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    I have shot coyotes and wolves with green tip from a long barreled AR. It fragments within 150 yards due to its fragile bullet construction. My heavy barrel AR really likes it and it DOES NOT ACT LIKE AP.
     
  8. Swampman

    Swampman Old Fart

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    Upon passage and signing of The Gun Control Act of 1968 (at least 'cordin to thuh yankee fedrul gubmint)
     
  9. C-grunt

    C-grunt Member

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    I have a buddy that hunts coyotes with M855. Works pretty well.
     
  10. HorseSoldier

    HorseSoldier Member

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    Plinking sure. If steel is involved in any stages of a course of fire, 855 may be expressly forbidden. When I was assigned to the cool kids in the .mil, we tried to get some M193 issued for training whenever possible, since 855 would tear up our various steel targets except at fairly long range.

    To me the argument is simply what others have noted -- 855 is not armor piercing ammunition as the ATF defines such, so it was inappropriate to give it a sporting use exemption in the first place. It never required such.
     
  11. Hardtarget

    Hardtarget Member

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    I'll just add to the chorus...I like shooting. If I can find ammo that cost a little less, I like it even better.

    I've shot 55 gr. up through 69 gr bullets and most shoots just fine. By that, I mean OK groups out to 250 yds. I'm not a polished target shooter...so OK to me might not "make grade" for you.

    I do not like it when our elected politicians trim part of our 2A rights. I like it even less when a Government agency(non elected) try to do the same.

    My bet is this ban of SS109 and M-855 ammo is not gone. We will see it again.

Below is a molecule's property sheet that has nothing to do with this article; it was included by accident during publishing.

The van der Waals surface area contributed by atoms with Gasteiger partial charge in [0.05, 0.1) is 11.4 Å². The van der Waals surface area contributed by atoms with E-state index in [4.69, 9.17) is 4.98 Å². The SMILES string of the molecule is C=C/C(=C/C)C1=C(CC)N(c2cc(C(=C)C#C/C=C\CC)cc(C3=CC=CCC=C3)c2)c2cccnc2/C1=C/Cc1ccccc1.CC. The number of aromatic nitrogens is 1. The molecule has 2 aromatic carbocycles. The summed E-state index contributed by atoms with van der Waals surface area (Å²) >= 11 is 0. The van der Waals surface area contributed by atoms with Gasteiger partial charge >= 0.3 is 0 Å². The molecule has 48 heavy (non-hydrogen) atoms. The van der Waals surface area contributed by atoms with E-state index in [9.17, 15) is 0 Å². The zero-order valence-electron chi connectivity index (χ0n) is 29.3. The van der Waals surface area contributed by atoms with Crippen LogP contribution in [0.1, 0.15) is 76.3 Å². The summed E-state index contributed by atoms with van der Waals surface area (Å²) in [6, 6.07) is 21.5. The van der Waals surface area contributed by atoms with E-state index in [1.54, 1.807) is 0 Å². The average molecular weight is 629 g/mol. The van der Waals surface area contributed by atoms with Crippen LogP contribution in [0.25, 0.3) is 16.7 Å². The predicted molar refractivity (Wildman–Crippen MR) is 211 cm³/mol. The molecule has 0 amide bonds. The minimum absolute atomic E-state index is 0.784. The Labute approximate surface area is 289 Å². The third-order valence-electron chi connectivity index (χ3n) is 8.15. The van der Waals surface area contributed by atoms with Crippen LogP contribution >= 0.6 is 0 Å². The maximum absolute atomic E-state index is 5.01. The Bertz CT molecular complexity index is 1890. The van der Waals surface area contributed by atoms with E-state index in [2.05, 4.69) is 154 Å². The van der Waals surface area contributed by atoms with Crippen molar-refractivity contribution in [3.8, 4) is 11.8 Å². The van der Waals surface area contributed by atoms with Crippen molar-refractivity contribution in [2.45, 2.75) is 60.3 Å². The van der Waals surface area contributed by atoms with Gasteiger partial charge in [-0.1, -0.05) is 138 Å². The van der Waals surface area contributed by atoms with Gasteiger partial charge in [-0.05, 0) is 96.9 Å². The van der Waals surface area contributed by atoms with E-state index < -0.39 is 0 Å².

Mark
     
  12. Dr T

    Dr T Member

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    Float Pilot,

    I intrigued by your observation that the bullet will tend to fragment withing 150 yards.

    Just how fragile is the jacket on this bullet, and what else is going on in the bullet construction that would lead to this?

    Dr T
     
  13. hso

    hso Moderator Staff Member

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    Dr T,

    Both 193 and 855 can fragment at the cannula on impact if velocities are above 2700fps because of yaw flipping the bullets and their fragmenting from the stresses.
     
    Last edited: Mar 16, 2015
  14. BWB

    BWB Member

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    Regarding the discussions of "purpose", sporting or not, the Second Amendment is a lot like the First, or what is left of them: bullets are like words. We are free to use what we choose, knowing there can be varied consequences, positive or negative, for those choices.
    That does not mean we should allow unaccountable government functionaries to dictate what is acceptable regarding our words or our ammunition.
     
  15. Robbins290

    Robbins290 Member

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    I hunt coyotes with the green tips. Works pretty good.
     
  16. Fishbed77

    Fishbed77 Member

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    Since I've never used commercially-purchased M855 to commit a crime or for self-defense, its only use has been for sporting purposes.
     
  17. Swampman

    Swampman Old Fart